10) Impersonal patron/client relationships – Because buying/selling is also about relationships. Going to the same cafe matter. Using the same market stalls and building relationships with your stall owners matters… it brings better prices, better quality produce, credit when you are a little cash shy of your bill, warm greetings of your welfare when you miss a week, and so much more. Greeting the guards you walk by everyday – they notice when you aren’t there or things are amiss, and they check on you. Impersonal interactions throughout the day are unheard of. Relationships – personal, friendly, growing constantly. Does it affect efficiency? Actually no, it builds it – because, when I walk up to my bread selling stall, she just looks up, smiles, and says “how many today?” Or my local supermarket, when I get ready to check out will ask me whether I am forgetting my eggs today (and I often am!).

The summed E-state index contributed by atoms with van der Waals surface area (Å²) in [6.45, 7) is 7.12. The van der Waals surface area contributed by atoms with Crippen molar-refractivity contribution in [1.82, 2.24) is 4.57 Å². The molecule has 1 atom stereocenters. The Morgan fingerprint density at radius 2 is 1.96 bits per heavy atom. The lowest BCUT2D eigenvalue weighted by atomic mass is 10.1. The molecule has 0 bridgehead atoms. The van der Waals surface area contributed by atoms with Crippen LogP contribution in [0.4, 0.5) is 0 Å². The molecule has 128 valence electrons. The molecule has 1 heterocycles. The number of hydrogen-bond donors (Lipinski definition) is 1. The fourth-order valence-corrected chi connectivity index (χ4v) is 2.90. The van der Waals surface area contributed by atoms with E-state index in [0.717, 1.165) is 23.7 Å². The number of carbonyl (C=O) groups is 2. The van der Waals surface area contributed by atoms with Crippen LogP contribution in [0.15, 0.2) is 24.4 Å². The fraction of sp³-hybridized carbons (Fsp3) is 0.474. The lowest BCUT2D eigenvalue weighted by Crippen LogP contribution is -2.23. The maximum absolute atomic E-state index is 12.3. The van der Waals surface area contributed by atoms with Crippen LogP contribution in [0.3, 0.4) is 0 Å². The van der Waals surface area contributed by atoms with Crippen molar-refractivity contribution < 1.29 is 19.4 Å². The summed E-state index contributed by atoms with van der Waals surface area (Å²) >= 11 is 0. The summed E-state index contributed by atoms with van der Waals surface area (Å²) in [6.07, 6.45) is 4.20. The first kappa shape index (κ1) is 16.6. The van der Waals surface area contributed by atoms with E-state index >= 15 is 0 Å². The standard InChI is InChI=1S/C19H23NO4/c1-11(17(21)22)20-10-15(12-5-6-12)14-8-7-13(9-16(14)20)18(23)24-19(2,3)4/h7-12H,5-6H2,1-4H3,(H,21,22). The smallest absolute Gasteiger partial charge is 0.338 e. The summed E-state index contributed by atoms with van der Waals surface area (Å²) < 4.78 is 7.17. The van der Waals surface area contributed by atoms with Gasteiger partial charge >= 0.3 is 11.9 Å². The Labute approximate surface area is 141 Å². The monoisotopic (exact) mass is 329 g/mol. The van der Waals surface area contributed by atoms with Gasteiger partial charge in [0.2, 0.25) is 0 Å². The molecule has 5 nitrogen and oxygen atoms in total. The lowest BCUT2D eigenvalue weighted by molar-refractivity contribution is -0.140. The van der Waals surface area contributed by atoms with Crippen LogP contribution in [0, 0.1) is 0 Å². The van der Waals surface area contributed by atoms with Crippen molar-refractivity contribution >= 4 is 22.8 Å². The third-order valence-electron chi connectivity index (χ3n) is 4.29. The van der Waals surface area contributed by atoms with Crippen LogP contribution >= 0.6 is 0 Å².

11) Not getting to know my neighbors – The kids are always at my door when my Love gets home from work. They know it means free bananas. We share laundry lines, garbage day reminders, and huge smiles when the water comes back on after a several day absence. My adopted mom/grandma below us is always ready to make me practice my language learning phrases, teaches me the names of local spices she is pounding on whatever day, and shares tastes of her homemade treats. They watch for me when I’m away, or even when I’m home alone. They make sure I don’t miss out on any important information, as the newbie. And they are quick to help anytime. I’m learning to do the same whenever I can.